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Congenit Heart Dis. 2012 Mar-Apr;7(2):111-21. doi: 10.1111/j.1747-0803.2011.00590.x. Epub 2011 Dec 16.

Pulmonary atresia with ventricular septal defect and multifocal pulmonary blood supply: does an intensive interventional approach improve the outcome?

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Nationwide Children's Hospital, The Heart Center, Columbus, Ohio 43205, USA.



Pulmonary atresia with ventricular septal defect (VSD) continues to be associated with significant morbidity and mortality, with significant institutional variation in therapeutic strategies. This study reports a single center experience utilizing an intensive transcatheter approach to promote pulmonary vascular growth.


A retrospective analysis of 20 patients undergoing surgical and transcatheter treatment for pulmonary atresia with VSD between 2002 and 2010.


The median age at initial surgical palliation was 6.3 months (8 days to 2.5 years). Eleven patients (group 1) underwent initial surgical palliation without VSD closure and nine patients (group 2) underwent an initial complete repair with fenestrated or complete VSD closure. Group 1 had a smaller Nakata index (54 mm2/m2 vs. 134 mm2/m2 , P = .04) and a smaller absolute native pulmonary artery diameter (2.7 mm vs. 4.5 mm, P = .01) than group 2. Intraoperative angiography was performed in 10 cases to evaluate if early transcatheter intervention was warranted. The median follow-up during the study period was 2.3 years (1.6 months to 8.3 years). Of the 16 patients who survived the initial early postoperative period, 15 patients (94%) went on to receive surgical (n = 11) and/or interventional (n = 25) catheterization procedures. There was improvement in the mean Nakata index from the initial presurgical evaluation to the most recent catheterization data (38.4 mm2/m2 vs. 169.7 mm2/m2, P ≤ .05). To date, two of 11 (18%) patients in group 1 ultimately underwent surgical VSD closure. Overall mortality was six of 20 (30%) with four deaths in group 1 and two deaths in group 2. There were no procedural deaths.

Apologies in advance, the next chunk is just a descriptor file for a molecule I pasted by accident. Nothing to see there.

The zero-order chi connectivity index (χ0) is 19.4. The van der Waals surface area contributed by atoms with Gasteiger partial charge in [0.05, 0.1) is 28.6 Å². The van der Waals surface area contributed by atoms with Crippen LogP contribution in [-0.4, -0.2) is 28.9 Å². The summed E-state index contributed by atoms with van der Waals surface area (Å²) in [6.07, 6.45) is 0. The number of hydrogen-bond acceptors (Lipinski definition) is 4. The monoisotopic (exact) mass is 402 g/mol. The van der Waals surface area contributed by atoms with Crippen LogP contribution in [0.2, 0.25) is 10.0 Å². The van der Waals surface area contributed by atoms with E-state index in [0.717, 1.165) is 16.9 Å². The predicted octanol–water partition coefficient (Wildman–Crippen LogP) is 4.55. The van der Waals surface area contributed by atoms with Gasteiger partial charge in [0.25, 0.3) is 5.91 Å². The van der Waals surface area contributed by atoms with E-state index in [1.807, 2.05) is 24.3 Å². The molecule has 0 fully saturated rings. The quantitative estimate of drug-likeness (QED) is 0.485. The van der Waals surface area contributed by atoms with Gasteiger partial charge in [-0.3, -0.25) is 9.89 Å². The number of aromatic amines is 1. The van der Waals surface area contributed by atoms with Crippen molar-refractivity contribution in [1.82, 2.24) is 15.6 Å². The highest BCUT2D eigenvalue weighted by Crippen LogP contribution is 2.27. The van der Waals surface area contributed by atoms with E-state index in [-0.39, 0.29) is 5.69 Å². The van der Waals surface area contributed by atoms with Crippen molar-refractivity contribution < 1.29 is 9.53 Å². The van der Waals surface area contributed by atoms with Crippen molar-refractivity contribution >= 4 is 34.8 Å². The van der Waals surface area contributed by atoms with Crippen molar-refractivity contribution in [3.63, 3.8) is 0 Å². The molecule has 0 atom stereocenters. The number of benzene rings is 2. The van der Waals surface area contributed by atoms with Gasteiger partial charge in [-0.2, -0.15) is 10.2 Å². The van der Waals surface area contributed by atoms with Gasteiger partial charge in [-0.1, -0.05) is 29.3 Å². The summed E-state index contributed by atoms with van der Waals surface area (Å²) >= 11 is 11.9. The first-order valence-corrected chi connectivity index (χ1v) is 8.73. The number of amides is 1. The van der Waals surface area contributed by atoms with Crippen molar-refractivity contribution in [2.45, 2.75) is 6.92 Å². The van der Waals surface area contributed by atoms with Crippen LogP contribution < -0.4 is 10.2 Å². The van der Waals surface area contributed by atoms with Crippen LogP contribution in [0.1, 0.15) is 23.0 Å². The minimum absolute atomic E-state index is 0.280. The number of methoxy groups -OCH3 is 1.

Combining surgical unifocalization procedures with subsequent early and intensive catheter-based pulmonary artery rehabilitation may improve vascular growth, ultimately rendering many patients suitable for fenestrated VSD closure. Risk stratification, including intraoperative exit angiography, is essential to determine the need for early transcatheter interventions.

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